Startups
N3rd Street / Real estate

The big, old Bourse has a plan for attracting startups

The owners of the historic building are offering one-year leases on office space, trying to lure "graduates" of nearby N3rd Street.

Three years ago, The Bourse lost its biggest tenant.

The U.S. Navy, which took up 70,000 square feet in the historic Old City office building, left for the suburbs, following orders from the federal government.

That meant the Kaiserman Company, which owns The Bourse, suddenly had to fill a lot of space.

Looking to nearby N3rd Street for inspiration, the company has now developed a program geared toward attracting startups: short-term (one-year) leases, no credit check necessary, just a security deposit and you can move in to the office as is. The offices go for about $20 per square foot. There are 15 private offices available right now, according to Kaiserman CEO Homer Robinson.

See available offices
bourse

One of the more startupy looking offices for temporary lease at The Bourse. (Photo via buildatthebourse.com)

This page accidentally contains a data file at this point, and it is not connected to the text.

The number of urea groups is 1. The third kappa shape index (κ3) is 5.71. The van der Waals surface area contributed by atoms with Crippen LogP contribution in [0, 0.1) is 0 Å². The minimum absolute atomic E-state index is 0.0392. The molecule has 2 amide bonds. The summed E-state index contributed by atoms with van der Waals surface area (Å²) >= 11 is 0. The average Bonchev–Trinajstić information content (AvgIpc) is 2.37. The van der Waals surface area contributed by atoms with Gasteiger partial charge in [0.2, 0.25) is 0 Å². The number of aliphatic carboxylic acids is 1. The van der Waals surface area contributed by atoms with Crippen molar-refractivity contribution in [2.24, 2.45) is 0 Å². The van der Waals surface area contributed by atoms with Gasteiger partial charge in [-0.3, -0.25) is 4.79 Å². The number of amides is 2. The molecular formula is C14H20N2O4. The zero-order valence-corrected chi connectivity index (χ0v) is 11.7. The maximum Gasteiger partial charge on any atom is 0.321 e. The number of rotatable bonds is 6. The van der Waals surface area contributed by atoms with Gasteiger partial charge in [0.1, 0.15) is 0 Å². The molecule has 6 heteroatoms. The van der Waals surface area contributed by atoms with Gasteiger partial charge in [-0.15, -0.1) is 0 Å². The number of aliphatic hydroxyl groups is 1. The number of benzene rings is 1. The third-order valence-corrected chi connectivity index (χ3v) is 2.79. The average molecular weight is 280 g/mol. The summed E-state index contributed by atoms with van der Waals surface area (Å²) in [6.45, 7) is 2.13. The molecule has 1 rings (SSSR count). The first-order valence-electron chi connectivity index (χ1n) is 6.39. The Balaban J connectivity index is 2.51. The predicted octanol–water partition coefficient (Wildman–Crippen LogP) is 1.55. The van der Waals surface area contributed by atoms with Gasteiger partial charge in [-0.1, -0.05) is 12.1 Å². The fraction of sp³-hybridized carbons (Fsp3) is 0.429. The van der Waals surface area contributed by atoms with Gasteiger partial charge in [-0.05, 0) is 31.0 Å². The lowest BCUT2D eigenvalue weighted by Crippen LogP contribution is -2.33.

It’s a strategy that plays on a market need and also suggests how Philadelphia’s tech scene is maturing. More and more startups are outgrowing incubators or graduating from accelerators and looking for office space. Flexible lease terms and cool space (open floor plans, glass, room for a foosball table) are at the top of a startup’s wish list, both startups and realtors have said. (Many office leases are longer-term, like for five or ten years.)

Tech companies like SnipSnap and SEER Interactive have said they liked renting from a company that owned a network of properties because it meant that when they inevitably grew out of one space, they could move into a bigger space, owned by the same company, and not have to deal with the hassle of breaking a lease and finding a new place.

As for Kaiserman, the company spoke with local players in the tech scene to validate the hypothesis that there wasn’t much by way of temporary, cool office space for fledgling startups, said Robinson.

Robinson’s conclusion? “Why don’t we rent office space like most people rent apartments?”

The hope, he said, is that startups like it so much that they want to stay.

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